Viewing the evidence in the light most favorable to Plaintiff, and with all reasonable inferences drawn in her favor, the Court finds that the Arbitration Agreement is not procedurally unconscionable. Because Plaintiff has failed to meet her burden of proving procedural unconscionability, the Court need not delve into a inquiry regarding substantive unconscionability. See Zimmer, 523 F.3d at 230 ("Because we have concluded that the arbitration agreement here was not procedurally unconscionable and reverse on that basis, we need not decide whether the District Court's decision as to substantive unconscionability was correct."); Oyler v. Fin. Independence and Resource Educ., 2008 WL 275729, at *4 (M.D. Pa. Jan. 30, 2008) ("[T]he court finds that the contract's arbitration provision was not procedurally unconscionable. In light of this finding, the court need not address the conjunctive issue of substantive unconscionability."). The Court therefore finds that the Arbitration Agreement is valid, and because Plaintiff's claims are within its scope, the parties must arbitrate their disputes.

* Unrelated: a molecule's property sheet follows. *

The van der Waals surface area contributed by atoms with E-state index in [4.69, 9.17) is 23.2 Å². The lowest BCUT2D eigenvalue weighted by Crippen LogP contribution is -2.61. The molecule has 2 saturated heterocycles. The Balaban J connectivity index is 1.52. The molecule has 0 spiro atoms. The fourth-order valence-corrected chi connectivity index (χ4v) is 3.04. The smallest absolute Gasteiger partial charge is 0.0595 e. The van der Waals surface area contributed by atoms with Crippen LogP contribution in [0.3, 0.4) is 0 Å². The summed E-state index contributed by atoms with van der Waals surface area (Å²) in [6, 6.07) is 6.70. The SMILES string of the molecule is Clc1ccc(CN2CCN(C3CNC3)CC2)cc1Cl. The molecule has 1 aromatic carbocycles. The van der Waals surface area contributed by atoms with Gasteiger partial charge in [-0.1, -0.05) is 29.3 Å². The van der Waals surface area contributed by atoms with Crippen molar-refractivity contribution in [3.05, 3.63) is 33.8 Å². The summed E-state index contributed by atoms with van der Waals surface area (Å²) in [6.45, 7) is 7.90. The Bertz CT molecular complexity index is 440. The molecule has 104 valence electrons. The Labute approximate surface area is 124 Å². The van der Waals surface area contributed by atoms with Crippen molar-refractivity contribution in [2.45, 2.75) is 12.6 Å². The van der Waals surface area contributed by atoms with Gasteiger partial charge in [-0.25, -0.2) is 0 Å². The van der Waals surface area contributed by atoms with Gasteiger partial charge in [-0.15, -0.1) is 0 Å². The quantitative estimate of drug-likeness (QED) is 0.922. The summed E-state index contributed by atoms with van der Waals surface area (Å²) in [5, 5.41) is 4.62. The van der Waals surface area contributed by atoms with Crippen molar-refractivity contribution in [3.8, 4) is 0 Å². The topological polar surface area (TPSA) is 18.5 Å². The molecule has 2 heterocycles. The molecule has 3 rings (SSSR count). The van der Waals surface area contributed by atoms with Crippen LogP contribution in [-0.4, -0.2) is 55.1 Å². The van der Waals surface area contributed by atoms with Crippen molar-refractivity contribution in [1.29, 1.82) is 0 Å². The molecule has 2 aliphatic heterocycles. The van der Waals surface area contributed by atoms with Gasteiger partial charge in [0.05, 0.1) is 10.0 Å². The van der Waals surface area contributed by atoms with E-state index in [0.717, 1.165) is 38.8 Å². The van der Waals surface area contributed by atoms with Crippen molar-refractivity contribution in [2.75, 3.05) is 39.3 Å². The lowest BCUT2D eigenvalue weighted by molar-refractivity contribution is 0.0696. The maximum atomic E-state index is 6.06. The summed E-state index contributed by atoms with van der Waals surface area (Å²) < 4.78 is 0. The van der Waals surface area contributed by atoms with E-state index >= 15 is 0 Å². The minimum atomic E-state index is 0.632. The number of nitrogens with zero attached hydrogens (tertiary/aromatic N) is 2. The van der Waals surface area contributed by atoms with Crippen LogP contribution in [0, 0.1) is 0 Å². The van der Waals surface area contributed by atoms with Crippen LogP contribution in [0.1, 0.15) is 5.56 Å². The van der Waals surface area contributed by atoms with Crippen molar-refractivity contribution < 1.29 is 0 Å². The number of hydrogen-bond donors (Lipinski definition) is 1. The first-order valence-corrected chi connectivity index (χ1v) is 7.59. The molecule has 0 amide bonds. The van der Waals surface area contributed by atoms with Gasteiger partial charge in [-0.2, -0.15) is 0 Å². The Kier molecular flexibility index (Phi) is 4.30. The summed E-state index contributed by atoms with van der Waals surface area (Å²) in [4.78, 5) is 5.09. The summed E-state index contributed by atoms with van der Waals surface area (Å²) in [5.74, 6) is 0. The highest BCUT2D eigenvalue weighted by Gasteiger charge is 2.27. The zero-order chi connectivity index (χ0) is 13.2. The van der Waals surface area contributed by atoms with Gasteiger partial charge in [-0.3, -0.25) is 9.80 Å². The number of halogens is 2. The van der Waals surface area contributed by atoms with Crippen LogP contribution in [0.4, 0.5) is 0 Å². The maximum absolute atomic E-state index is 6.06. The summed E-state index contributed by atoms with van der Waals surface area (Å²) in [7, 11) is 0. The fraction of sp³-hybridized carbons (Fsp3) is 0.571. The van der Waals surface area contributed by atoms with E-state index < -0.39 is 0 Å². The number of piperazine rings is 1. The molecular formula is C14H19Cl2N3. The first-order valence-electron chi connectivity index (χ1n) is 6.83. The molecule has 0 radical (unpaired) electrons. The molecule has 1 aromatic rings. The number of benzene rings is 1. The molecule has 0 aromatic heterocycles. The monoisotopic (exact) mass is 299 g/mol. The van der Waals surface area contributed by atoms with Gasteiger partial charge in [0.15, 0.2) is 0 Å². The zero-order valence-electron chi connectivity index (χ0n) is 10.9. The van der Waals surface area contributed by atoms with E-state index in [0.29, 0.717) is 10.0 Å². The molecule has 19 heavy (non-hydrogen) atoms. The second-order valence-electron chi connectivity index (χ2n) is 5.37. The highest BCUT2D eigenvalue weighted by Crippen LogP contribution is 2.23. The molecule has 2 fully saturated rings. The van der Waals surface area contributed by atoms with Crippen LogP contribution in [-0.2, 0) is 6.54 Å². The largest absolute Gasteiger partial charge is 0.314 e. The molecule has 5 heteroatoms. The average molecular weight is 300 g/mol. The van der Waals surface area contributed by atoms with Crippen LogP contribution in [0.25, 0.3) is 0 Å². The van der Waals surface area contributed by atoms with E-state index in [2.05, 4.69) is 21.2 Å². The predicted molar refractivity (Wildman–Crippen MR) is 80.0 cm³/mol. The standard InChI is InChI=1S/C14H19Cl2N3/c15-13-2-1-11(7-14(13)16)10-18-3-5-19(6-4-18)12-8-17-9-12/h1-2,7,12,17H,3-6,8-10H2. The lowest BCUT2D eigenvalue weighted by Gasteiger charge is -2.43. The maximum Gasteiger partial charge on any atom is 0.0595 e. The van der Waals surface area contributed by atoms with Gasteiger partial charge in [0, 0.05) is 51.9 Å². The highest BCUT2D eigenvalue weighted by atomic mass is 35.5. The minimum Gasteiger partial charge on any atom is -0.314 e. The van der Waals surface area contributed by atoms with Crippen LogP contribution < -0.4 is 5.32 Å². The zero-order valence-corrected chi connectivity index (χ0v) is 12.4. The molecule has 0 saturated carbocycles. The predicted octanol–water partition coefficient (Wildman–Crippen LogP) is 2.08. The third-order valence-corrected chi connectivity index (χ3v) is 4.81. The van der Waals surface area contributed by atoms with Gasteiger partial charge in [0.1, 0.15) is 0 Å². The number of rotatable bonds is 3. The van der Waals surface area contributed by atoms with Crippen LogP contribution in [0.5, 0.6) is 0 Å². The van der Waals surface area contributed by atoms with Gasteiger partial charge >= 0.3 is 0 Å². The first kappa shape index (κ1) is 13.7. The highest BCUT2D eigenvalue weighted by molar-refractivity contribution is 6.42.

E. Availability of AAA to Administer the Arbitration
Finally, Plaintiff argues that both of the chosen arbitrators -- the NAF and the AAA -- are unavailable to arbitrate the dispute, thus making the Arbitration Agreement and class action waiver unenforceable. Defendant's reply brief thoroughly refutes Plaintiff's argument and demonstrates that the AAA is available to arbitrate this case.
Both parties acknowledge that (1) the NAF is no longer available to arbitrate this dispute, and (2) the AAA issued a moratorium on consumer debt collection arbitrations in which "the company is the filing party." Here, however, as Defendant correctly points out, the instant dispute is not one in which the company is the filing party. Instead, it is Plaintiff who is the filing party, as she seeks to prosecute her claims against Defendant ACE. Plaintiff's argument simply fails to address this fact, and instead focuses on an analysis of the alleged inapplicability of § 5 of the FAA. Such an argument is irrelevant where, as here, the AAA remains available and able to administer the arbitration.
For the foregoing reasons, the Court concludes that Plaintiff's claims are subject to arbitration, that the Arbitration Agreement is not unconscionable, and that the AAA is available to administer the arbitration. Accordingly, the Court will compel the parties to arbitrate their disputes and will stay the stay the pendant litigation.
An appropriate Order follows.